By Brett Arends
Jimmy Carter spent the decades after he left the White House working with Habitat for Humanity to build houses for the poor.
Bill Clinton has made a fortune giving speeches, and promoted the global activities of the Clinton Foundation.
The disgraced Richard Nixon spent his postpresidential years rehabilitating his reputation, and setting himself up as the wise old man of world politics. His comeback campaign, arguably, began with the explosive TV interviews with David Frost in 1977 . By the 80s he was churning out endless magazine articles and books, his opinions on politics eagerly sought by the media.
Barack Obama just published his memoirs. He also has a foundation .
What can we expect after Jan. 20 from former President Donald Trump?
If you’ve been following the news for the past two weeks, and you took it at face value, you might be forgiven for thinking Trump is heading off into a presidential retirement of unique shame, ignominy and oblivion: Shunned by all respectable people, ignored even by Republicans, and facing mounting legal battles over various actions.
I’m not so sure.
So I checked in with a few people who know more than most TV talking heads (and of course much more than I do) and they’re not sure either.
David Paleologus is a top pollster, and the director of the political research center at Suffolk University. He says the Trump brand is far from finished.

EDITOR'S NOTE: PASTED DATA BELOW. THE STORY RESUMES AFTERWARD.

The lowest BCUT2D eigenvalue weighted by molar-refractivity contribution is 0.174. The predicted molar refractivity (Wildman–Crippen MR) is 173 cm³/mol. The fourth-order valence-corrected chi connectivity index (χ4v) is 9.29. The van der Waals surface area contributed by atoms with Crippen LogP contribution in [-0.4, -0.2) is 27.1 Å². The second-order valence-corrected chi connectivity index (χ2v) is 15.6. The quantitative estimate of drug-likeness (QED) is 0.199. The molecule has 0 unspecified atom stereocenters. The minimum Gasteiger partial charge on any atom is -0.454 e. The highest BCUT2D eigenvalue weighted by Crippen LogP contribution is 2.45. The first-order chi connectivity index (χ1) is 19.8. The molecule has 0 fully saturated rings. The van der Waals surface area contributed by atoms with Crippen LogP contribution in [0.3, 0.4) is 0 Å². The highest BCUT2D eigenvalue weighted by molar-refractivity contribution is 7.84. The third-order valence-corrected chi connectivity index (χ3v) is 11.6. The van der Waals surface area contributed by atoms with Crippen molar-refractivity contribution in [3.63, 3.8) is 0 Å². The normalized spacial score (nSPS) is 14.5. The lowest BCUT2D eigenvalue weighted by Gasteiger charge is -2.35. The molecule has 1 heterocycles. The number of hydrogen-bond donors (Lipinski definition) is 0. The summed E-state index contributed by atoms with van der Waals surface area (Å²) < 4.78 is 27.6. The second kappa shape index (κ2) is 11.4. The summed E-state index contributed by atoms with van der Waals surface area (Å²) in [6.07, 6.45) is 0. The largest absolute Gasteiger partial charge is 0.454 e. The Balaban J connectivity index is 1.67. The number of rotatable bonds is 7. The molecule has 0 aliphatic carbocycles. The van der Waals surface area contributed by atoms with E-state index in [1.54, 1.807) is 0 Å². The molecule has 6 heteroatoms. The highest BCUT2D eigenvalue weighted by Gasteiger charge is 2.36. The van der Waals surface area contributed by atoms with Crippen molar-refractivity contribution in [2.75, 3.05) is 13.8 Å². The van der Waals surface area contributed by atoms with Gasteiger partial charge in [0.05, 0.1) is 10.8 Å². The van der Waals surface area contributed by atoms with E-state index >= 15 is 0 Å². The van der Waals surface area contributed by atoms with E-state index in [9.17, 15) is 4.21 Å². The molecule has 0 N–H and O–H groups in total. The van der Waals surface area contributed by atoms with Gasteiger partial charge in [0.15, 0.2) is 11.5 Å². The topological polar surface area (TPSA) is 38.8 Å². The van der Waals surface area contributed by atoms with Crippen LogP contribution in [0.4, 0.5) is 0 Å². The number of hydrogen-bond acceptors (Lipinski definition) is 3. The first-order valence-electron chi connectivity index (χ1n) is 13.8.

“Writing Trump off prematurely is not supported by the current data,” he tells me. “Regarding our last national poll, 30% of registered voters said that they would vote for Donald Trump in 2024, and an additional 13% said ‘maybe.’ Among Republicans 71% said yes and 16% said maybe. This is clearly enough to easily win an open Republican primary.”
“Americans,” he adds, “love political comeback stories against adversity.” (He cites examples going all the way back to Boston politician James Michael Curley a century ago, whose long political career survived not one but two trips to the big house.)
Media consultant Cosmo Macero, Boston-based partner at public affairs firm Seven Letter, says Trump’s career in politics is almost certainly over, but his career in the public eye isn’t.
Trump’s brand is “very badly damaged” among many conservative audiences by the events of the past few weeks, says Macero: Not only by the riot of Jan. 6, and his second impeachment, but also by his behavior since the presidential election, which has driven away former allies like Mike Pence, and probably cost Republicans control of the Senate.
“But with all that said,” adds Macero, “there are tens of millions of Americans who will probably never be moved off their support and admiration for Trump. Will he have a large enough political “base” to be relevant again as an elected official in Washington? I doubt it. Will those fierce Trump supporters represent enough of a market for him to monetize their devotion? I think the answer is yes.”
Trump getting back into politics would be a tall order. He’d be 78 in four years’ time (although, as President-elect Joe Biden shows, that need not be a disqualification). Even many of his supporters may be weary.
But don’t rule out a new high-profile media venture. “I don’t know what you do if you’re him, if you’ve been ‘president of the free world’ and you’ve been impeached twice,’” jokes media executive Scott Dunlop, “but then if you’re Donald Trump you’d say, ‘I could work that.’”